Network. “If you’re going to change career fields, networking is key,” says Keith Fitzpatrick, CSCP, CPIM, director of supply chain at OmniMax International. “If you just submit your resume for a supply chain job notice, it's unlikely you’ll get past the HR screener. You need an advocate at the company where you want to work to explain why you would be a good candidate, even though you don’t have any direct supply chain experience.”
Fitzpatrick transitioned from the military, so he found a fellow veteran who was working in supply chain and asked them to review his resume and help him effectively translate his military experience into terminology that a civilian hiring manager would relate to.
Become a student of supply chain. Absorb, learn and observe everything you can. Magpanty earned both the APICS Certified in Supply Chain Professional (CSCP) and Certified in Planning and Inventory Management (CPIM) designations through ASCM. "APICS education gives me even more knowledge to apply to my day-to-day role,” she says. “The knowledge I have acquired from the credentials has leveled me up and made me a stronger representative of my role.”
In the Army, Fitzpatrick served as a maintenance officer and an organizational designer within operations, but found there wasn’t much call for those specialties in the private sector. “One day, I was talking to some people in the logistics division about my impending retirement from the military, and one person mentioned that I should refocus on supply chain and get connected with ASCM. I took his advice on both points.”
He first joined the ASCM Atlanta chapter and started attending monthly professional development meetings. Then he signed up for Foundations of Supply Chain Management as a first step toward earning his CPIM designation. “What I learned in the CPIM program is that the Army and the private sector follow similar supply chain practices, but use different terminology. CPIM helped me translate my military experience into civilian terminology … Later, I earned the CSCP designation, which prepared me for higher-level roles. Understanding the concepts taught in ASCM certification programs made me successful at all of my roles, which led to success at my jobs and rapid promotions to positions of greater responsibility.”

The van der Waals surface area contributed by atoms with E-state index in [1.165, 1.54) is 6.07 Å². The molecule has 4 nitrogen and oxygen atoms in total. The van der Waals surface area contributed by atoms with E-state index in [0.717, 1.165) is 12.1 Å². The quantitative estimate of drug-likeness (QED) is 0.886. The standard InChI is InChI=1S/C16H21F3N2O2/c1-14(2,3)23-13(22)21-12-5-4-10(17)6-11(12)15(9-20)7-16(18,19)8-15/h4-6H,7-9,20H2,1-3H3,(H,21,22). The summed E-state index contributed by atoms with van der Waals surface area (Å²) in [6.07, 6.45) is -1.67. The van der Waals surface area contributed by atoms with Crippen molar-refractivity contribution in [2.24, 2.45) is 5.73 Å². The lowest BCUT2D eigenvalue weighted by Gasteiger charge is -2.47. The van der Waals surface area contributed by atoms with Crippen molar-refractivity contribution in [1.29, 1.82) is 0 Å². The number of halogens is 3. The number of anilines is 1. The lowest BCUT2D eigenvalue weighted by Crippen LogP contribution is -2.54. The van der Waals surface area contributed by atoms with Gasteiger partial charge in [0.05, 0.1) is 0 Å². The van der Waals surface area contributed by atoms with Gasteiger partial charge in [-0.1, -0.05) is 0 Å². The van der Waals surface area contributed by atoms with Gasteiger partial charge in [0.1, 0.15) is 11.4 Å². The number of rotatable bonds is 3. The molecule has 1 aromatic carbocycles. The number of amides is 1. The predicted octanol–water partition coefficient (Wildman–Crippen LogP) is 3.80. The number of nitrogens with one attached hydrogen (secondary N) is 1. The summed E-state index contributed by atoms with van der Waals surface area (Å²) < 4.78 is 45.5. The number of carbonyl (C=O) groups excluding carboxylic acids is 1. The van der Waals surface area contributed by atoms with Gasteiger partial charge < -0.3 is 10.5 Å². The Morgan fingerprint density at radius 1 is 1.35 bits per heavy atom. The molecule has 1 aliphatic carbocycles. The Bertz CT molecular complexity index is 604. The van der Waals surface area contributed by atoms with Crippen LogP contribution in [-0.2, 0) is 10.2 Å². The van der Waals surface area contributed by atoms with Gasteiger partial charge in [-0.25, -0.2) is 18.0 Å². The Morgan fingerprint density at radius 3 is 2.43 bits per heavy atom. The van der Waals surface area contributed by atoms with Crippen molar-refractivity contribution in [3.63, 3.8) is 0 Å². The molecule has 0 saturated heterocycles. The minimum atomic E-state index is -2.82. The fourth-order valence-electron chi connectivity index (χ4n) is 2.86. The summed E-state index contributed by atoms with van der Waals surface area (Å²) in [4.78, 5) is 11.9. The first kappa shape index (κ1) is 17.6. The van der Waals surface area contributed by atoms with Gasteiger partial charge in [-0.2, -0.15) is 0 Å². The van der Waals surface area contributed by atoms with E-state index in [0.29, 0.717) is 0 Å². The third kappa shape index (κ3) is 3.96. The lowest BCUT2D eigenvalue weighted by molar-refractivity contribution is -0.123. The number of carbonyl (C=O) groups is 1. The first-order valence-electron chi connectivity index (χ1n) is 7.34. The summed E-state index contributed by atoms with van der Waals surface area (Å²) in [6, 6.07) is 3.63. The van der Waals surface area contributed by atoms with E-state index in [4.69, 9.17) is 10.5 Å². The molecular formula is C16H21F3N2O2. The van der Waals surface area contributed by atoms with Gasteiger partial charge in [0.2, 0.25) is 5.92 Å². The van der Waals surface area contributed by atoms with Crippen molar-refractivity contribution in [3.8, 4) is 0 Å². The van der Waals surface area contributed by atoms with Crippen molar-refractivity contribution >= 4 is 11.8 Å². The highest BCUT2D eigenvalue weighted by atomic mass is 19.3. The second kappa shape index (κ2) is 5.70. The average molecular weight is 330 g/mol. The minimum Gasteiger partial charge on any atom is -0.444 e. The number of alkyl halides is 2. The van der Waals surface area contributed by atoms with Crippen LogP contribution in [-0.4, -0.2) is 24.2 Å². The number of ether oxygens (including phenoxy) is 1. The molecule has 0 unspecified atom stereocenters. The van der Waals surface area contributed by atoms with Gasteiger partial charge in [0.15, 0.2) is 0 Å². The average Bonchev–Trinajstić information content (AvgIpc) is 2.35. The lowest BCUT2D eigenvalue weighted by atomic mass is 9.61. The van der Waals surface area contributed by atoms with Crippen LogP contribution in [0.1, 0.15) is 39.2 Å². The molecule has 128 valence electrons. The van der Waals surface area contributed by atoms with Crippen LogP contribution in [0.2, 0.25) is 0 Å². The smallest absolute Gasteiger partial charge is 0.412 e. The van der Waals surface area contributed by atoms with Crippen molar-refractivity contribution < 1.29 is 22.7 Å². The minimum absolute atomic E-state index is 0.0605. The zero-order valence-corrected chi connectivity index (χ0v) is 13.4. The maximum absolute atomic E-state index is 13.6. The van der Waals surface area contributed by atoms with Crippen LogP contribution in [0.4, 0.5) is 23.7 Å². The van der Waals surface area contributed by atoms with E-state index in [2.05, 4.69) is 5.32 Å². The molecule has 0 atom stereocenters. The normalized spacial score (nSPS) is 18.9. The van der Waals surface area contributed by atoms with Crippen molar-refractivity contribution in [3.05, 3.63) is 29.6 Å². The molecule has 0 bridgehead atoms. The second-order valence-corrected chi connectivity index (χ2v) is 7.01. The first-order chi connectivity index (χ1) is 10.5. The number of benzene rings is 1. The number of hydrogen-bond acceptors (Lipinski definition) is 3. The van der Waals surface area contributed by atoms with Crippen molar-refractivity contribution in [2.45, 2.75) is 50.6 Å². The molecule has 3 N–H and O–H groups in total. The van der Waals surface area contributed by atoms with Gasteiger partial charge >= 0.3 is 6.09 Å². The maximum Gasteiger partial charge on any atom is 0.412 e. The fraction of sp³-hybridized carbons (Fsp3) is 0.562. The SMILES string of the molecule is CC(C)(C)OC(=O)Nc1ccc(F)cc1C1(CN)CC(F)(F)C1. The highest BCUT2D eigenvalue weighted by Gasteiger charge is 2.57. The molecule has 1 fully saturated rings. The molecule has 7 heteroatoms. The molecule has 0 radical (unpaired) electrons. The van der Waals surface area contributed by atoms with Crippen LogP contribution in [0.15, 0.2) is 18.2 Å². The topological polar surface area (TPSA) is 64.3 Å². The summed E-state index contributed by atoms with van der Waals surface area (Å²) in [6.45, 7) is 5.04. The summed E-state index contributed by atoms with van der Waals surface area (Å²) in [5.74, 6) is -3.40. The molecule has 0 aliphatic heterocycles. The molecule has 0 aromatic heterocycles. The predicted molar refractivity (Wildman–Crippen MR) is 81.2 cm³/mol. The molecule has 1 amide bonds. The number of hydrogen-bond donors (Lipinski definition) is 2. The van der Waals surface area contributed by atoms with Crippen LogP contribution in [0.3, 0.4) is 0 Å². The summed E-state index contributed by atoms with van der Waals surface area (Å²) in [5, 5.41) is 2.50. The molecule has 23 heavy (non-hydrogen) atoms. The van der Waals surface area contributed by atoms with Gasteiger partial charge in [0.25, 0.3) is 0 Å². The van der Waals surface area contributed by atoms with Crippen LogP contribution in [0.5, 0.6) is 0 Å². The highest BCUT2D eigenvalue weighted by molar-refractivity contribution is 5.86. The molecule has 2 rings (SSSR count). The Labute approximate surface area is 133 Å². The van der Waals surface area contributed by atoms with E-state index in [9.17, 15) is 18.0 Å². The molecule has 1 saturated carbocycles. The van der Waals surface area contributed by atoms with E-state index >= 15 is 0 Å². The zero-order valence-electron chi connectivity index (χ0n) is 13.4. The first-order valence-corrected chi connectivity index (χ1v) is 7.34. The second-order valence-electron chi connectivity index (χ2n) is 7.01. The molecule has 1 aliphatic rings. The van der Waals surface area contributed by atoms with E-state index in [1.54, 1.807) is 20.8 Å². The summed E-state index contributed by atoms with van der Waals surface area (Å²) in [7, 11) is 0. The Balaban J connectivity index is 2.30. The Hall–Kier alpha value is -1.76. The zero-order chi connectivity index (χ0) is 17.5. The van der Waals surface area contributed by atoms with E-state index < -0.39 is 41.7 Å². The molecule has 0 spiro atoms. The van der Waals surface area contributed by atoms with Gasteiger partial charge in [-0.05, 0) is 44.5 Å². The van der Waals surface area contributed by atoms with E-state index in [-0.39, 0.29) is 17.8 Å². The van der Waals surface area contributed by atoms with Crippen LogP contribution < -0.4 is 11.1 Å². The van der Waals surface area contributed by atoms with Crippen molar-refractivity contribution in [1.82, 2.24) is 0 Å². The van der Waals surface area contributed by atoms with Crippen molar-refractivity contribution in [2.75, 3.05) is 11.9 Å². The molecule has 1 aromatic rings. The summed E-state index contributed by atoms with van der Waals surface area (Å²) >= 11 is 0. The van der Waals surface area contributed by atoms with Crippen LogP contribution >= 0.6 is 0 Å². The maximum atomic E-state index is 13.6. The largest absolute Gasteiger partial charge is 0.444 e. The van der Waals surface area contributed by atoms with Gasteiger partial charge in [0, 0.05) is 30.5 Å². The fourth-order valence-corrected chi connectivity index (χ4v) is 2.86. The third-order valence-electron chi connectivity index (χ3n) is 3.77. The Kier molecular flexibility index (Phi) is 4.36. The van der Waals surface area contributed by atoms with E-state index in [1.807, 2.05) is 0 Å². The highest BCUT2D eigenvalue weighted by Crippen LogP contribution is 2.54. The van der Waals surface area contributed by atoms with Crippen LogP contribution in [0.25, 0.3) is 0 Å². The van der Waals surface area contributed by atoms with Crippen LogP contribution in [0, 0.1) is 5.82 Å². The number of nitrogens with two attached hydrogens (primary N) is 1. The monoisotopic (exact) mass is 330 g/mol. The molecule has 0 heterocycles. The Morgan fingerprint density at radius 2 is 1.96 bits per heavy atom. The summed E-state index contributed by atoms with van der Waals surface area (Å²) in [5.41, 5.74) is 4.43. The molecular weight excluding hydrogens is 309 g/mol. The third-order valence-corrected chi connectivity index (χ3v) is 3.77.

Highlight your transferrable skills. One theme is clear from each professional’s account: Identifying supply chain roles that will enable you to optimize your transferrable skills is key. Latham says shadowing his mentor enabled him to discover that many supply chain job qualifications were actually skills he already possessed. And Gudger notes that showcasing her relevant experiences from health care played a big role in her shift to supply chain. For instance, knowing how to communicate with insurance companies, families and others transferred to being an effective communicator with planners, customer service representatives, salespeople and vendors.
She adds, “My health care role also involved time management, attention to detail and organization as some of my everyday job responsibilities. When I was making the move to supply chain, all of my transferrable skills were clearly outlined both on my resume and during interviews.”